3. Recognize your accountability. Support reproductive justice. Industrialized countries with 20% of the world’s population are actually responsible for 80% of the accumulated carbon dioxide build-up in the atmosphere while Africa was only responsible for 2.5% according to https://outlook.molloy.edu/owa/redir.aspx?C=9d65bbb7dfd0475788236479203daa09&URL=http%3a%2f%2fwww.sistersong.net. Supporting safe and ethical reproductive health options in the Global South is important when addressing issues of world population increases. However, laying blame on nations which are much less responsible for carbon-dioxide buildup eschews the US and other industrialized nations' environmental responsibility.
Edward J. Thompson [Founder, Sustainability Institute]
1. Use a non-pesticide weed killer/fertilizer for your lawn. This saves money, promotes deeper root systems (which save water) and doesn't dump poison into our groundwater.
2. Stop buying bottled water. The plastic bottles are made with petroleum and are then shipped around the world using more petroleum.
3. Give more, expect less. With this motto, you will derive happiness from life itself, and not from consumption.
Peter Fallon [Professor, Media Ecology]
1. Humility. The overwhelming majority of what we consume, we don't really need. We eat more than we need. We buy things we don't use. We use things to fulfill "needs" that never existed until created and suggested to us by advertising. We throw things away rather than repairing them. We want a lot but even as we get what we want we want more. Our advertising industry puts us directly at the center of a very small universe created in our own image. We are Gods. And we should get over this.
2. Awareness. It is far too easy to be -- and to remain -- completely oblivious to the rest of the world in the information environment we've created for ourselves. It is too easy to be ignorant of both the suffering, exploitation, and deprivation of the developing world, and of our role in the creation and maintenance of that suffering. In order to become and remain aware it is necessary that we achieve a certain level of disconnection from the digital distractions and electric entertainments of our culture of commotion, confusion, and chaos.
3. Give a shit. The world's resources are not infinite. They are not evenly distributed across the Earth. Human societies have not developed at the same rates for reasons not necessarily of a given society's choosing. Powerful societies can, have, and do exploit weaker ones. People do suffer as we lead pretty fat and happy lives. Think about that. And let it bother you. Because it really should.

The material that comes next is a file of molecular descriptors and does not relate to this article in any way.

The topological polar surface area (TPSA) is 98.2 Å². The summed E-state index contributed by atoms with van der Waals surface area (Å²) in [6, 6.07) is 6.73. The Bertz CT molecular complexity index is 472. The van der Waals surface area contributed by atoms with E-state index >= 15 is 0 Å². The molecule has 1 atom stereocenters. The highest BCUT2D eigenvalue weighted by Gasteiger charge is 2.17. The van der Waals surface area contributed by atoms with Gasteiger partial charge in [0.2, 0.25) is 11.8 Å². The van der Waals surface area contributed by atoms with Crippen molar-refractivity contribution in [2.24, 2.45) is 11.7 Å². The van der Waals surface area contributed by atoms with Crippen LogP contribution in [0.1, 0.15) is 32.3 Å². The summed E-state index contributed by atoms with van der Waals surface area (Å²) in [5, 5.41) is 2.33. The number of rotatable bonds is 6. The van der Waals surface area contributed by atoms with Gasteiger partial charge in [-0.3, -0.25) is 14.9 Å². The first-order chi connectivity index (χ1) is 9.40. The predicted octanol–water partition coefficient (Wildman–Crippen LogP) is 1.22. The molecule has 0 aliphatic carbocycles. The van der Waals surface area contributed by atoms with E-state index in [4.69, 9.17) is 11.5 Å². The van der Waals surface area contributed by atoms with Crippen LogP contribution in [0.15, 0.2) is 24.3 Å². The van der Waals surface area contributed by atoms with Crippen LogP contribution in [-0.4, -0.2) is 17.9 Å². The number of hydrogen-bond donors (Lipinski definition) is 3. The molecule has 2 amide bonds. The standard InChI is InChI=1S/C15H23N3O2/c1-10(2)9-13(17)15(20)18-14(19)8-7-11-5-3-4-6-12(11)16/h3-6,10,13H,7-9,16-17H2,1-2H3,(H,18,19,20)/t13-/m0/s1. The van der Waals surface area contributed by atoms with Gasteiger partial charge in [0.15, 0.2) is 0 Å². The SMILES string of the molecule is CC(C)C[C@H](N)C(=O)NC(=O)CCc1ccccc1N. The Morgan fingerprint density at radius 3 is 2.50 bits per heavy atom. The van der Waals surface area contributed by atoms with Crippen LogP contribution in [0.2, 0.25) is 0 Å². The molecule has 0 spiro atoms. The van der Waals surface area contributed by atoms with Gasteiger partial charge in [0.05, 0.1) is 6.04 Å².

Sara Kline [Environmental Activist]1. Support Campaign Finance Reform. Real environmental change is impossible as long as our government is being hijacked by corporate interests. But as long as our elected officials need to raise millions of dollars to run an effective campaign, they will continue to sell their votes to the highest bidders—and that usually means multinational corporations like Exxon and Monsanto that have a vested interest in blocking environmental legislation. Unless we remove the corrupting influence that big money has on our election, everything else that environmental activists try to do will be in vain.
2. Eat fewer animals and animal products. I’m not saying that we all have to go vegan, but even if we all made the pledge to eat less meat and dairy (Meatless Mondays, anyone?), the benefits to the planet would be extraordinary.3. Teach Your Children Well. If future generations don’t have the experience of actually being in nature, they’ll never come to an appreciation for protecting natural resources. That’s why I think that one of the most important things we can do is get urban children in particular out of the house and into the wild. And you don’t have to take them to Yellowstone or Yosemite either. Start by finding a local preserve or state park and bring your kids there for a hike; or take them on a camping expedition for vacation instead of to Disney.
Elyssa Hopkins [Environmentalist]
1. Reuse/Upcycle everything. Avoid food packaging when you can, but when you can't, find other uses for it. For example, keep sauce jars to store leftovers instead of buying tupperware, and keep the plastic containers that salad greens and strawberries come in to bring baked goods to the next friend or family get together.
2. Invest in reusable shopping bags. Come on, they're less than a dollar and they pay for themselves in no time since most grocery stores give you a discount for using them. You have no excuse not to. Make the transition away from plastic!
3. Buy used. Furniture is a great example of something you can buy used. It'll be cheaper and even if it's not in perfect shape you can say it's "antique" or "rustic". You'll be conserving numerous resources, and if it's a wood piece it most likely has outgassed most of the formaldehyde that most wood furniture contains.